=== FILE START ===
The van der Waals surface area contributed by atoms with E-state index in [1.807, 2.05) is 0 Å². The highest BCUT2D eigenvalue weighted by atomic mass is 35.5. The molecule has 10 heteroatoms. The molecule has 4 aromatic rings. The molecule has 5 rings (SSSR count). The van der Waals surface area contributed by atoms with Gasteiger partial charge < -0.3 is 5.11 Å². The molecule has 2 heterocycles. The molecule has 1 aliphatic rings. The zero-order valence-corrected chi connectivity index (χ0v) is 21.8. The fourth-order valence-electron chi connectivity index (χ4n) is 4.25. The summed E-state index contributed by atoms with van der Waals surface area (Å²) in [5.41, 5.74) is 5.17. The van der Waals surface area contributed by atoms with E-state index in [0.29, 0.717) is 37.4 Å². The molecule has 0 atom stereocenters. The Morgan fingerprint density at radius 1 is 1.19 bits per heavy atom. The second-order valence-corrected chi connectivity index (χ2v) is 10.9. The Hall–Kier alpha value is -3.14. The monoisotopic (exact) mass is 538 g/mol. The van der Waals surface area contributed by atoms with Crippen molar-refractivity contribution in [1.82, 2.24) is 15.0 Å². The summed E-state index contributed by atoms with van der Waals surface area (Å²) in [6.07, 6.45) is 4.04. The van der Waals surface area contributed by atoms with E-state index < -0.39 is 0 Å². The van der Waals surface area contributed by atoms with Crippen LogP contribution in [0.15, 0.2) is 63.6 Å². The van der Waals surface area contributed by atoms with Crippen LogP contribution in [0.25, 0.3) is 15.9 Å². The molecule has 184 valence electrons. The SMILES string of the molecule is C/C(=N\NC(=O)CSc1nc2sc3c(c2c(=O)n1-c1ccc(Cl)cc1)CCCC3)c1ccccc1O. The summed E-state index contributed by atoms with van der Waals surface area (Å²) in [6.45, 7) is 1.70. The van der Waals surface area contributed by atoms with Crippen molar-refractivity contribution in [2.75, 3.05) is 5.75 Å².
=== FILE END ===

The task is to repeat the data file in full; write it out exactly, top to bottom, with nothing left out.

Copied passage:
The van der Waals surface area contributed by atoms with E-state index in [1.807, 2.05) is 0 Å². The highest BCUT2D eigenvalue weighted by atomic mass is 35.5. The molecule has 10 heteroatoms. The molecule has 4 aromatic rings. The molecule has 5 rings (SSSR count). The van der Waals surface area contributed by atoms with Gasteiger partial charge < -0.3 is 5.11 Å². The molecule has 2 heterocycles. The molecule has 1 aliphatic rings. The zero-order valence-corrected chi connectivity index (χ0v) is 21.8. The fourth-order valence-electron chi connectivity index (χ4n) is 4.25. The summed E-state index contributed by atoms with van der Waals surface area (Å²) in [5.41, 5.74) is 5.17. The van der Waals surface area contributed by atoms with E-state index in [0.29, 0.717) is 37.4 Å². The molecule has 0 atom stereocenters. The Morgan fingerprint density at radius 1 is 1.19 bits per heavy atom. The second-order valence-corrected chi connectivity index (χ2v) is 10.9. The Hall–Kier alpha value is -3.14. The monoisotopic (exact) mass is 538 g/mol. The van der Waals surface area contributed by atoms with Crippen molar-refractivity contribution in [1.82, 2.24) is 15.0 Å². The summed E-state index contributed by atoms with van der Waals surface area (Å²) in [6.07, 6.45) is 4.04. The van der Waals surface area contributed by atoms with E-state index < -0.39 is 0 Å². The van der Waals surface area contributed by atoms with Crippen LogP contribution in [0.15, 0.2) is 63.6 Å². The van der Waals surface area contributed by atoms with Crippen LogP contribution in [0.25, 0.3) is 15.9 Å². The molecule has 184 valence electrons. The SMILES string of the molecule is C/C(=N\NC(=O)CSc1nc2sc3c(c2c(=O)n1-c1ccc(Cl)cc1)CCCC3)c1ccccc1O. The summed E-state index contributed by atoms with van der Waals surface area (Å²) in [6.45, 7) is 1.70. The van der Waals surface area contributed by atoms with Crippen molar-refractivity contribution in [2.75, 3.05) is 5.75 Å².